Pre-op Festivities

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In keeping with my tradition of being a Bad Blogger, I never did blog my promised update for surgery #6.  Oops.  I’ve been meaning to update here for awhile, but: life.  You know how it is.

My next surgery is set for March 12.  Four-plus weeks sounds like a long time, but I’m sure it’ll whiz by.  My pain level and symptoms from endo have amped up during the last few months, so I’m really hoping that after this surgery will provide much-needed relief.

Surgery will be laparoscopy accompanied by D&C, hysteroscopy, and chromtubation.  Dr. Lee is also going to cauterize my cervix (again) in an attempt to stop my intermenstrual bleeding. I do not have high hopes that cauterization will work this time, because it did nothing to stop or even slow my bleeding last time. Time will tell though, and I’d be relieved to be wrong. A colo-rectal surgeon will assist Dr. Lee, if needed. I really hope s/he is not needed. Recovering from partial bowel resection is no joke, and not something I wish to repeat, like, EVER.

Pre-op this time around is pretty breezy: I’ll have some blood work done—including an updated AMH, just for kicks—and the day before surgery I’ll do a bowel prep. Bowel preps are some nasty business. This will be my third bowel prep, and I don’t expect it to be any funner than the other two were (which were so unfun I can’t even say …). Even so, I don’t have much in the way of pre-op testing, which I’m pleased about.

Dr. Lee suspects that I have endo either on my urethra or attached to one of the nerves that runs near it in my groin area. Lately I’ve been suffering from weird pubic/groin/whatever pain that shoots through my body and causes abdominal spasms. And I mean spasms, like spasm spasms, where my whole body jerks uncontrollably for minutes on end. It has had Jake and I completely freaked out, but according to Dr. Lee, patients with severe endo often have it on their urethra or nearby nerves, so that was (sort of?) reassuring.

In addition, I’ve been having ongoing stabbing uterine pain throughout my whole cycle that jars me and doubles me over. Clearly, something bad is going on in my uterus. My pelvic MRI didn’t show much, but in my opinion it was kind of a waste, because what can MRI really show when it comes to endometriosis?  I’m still not clear why Dr. Lee orderd my MRI in the first place, but, hey, I’m not the doctor here.

Otherwise, I’m prepared for my next surgery.  I fully know what to expect, how to prepare, and what recovery is like, so I feel little-to-no nerves in that department. I’m just glad it’s scheduled and am looking forward to maybe having relief this time around.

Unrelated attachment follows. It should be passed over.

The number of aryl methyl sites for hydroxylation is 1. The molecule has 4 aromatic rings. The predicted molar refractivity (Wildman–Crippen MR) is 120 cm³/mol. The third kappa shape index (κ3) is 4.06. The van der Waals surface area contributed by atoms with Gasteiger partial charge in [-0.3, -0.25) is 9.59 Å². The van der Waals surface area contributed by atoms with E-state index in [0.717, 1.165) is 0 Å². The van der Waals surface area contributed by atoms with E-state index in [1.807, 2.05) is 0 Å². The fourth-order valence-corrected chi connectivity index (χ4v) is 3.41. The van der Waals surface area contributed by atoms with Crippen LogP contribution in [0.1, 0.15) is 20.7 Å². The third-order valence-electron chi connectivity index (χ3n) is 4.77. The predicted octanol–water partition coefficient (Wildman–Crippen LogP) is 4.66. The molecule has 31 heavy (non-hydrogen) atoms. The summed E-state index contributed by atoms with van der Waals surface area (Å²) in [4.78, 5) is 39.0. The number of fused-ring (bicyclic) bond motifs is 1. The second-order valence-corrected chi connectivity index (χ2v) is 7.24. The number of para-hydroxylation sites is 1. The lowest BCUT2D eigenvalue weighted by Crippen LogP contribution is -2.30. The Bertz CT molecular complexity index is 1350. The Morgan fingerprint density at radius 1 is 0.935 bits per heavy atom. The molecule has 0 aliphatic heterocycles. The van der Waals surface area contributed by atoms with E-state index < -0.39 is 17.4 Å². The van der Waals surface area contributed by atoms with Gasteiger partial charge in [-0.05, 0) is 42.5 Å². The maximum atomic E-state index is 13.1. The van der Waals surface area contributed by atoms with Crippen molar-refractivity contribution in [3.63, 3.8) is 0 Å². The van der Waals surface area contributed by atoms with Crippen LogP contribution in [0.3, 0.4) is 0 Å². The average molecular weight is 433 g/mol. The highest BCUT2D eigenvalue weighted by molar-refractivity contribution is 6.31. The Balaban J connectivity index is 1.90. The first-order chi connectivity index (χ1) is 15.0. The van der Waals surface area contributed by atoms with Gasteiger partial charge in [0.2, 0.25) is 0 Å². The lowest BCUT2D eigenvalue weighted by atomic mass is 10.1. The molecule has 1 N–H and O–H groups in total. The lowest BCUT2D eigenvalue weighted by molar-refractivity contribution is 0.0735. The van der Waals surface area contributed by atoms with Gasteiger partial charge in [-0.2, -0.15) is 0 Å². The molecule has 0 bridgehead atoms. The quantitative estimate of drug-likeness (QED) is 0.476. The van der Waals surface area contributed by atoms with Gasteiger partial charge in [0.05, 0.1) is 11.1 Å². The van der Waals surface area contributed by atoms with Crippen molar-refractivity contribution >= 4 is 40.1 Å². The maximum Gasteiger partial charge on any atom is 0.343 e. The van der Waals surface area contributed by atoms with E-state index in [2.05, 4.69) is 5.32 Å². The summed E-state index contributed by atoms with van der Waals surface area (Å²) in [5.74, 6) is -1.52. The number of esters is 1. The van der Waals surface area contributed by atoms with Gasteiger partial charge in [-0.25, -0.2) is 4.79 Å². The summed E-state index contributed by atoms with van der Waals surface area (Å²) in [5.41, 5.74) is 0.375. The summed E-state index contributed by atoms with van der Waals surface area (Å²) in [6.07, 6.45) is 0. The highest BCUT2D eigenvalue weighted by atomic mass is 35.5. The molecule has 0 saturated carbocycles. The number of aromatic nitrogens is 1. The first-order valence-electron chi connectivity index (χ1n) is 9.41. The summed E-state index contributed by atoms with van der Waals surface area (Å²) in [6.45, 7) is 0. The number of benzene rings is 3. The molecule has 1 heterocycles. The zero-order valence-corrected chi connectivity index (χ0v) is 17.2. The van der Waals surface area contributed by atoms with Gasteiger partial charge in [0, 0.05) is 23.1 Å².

Peace.

 

 

 

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Upcoming Surgery #6

Hello, all—if anyone’s still out there! My blogging has been slowly, s-l-o-w-l-y crawling toward the point of nonexistence, and I’m so sorry for being such a terrible blogger! But, life happens.

Alas, here I am. Still sometimes blogging and always still walking among the infertility trenches. But I’m beginning to climb out: I see a definite end in sight—even if that end involves bidding adieu my unproductive reproductive parts.

Blogging

In big news, part of my blogging absence is because Jake and I bought a house! Long story short, we bought  a townhouse, moved to the burbs, and are currently adjusting to the massive shock of our lives being completely uprooted.

The other reason for my blogging absence is because fertility/infertility hasn’t been much on my radar. For awhile I believe infertility became an idol in my life. It was all-consuming. As time passes, it slips further and further down my Top Ten list. Lately, at best I’m halfway interested in infertility’s role in my life. Mostly, I’m trying to move away from it, rather than digging in deeper. I want to move on.

Endometriosis Surgery

Back in October while scouring the internet for an endo specialist, I found a contender, right in my own backyard! Jake and I had a surgery consult with the doc, Dr. Lee, last week. Dr. Lee is an endometriosis wizard (wizardess?) and I think I’ll be in good hands with her for an excision surgery. She’s head of gynecology at a hospital in the city and know a lot about endo. Despite that her beside manner struck me as clinical and slightly cold, I still liked her because she plans to do a thorough endo cleanup on me.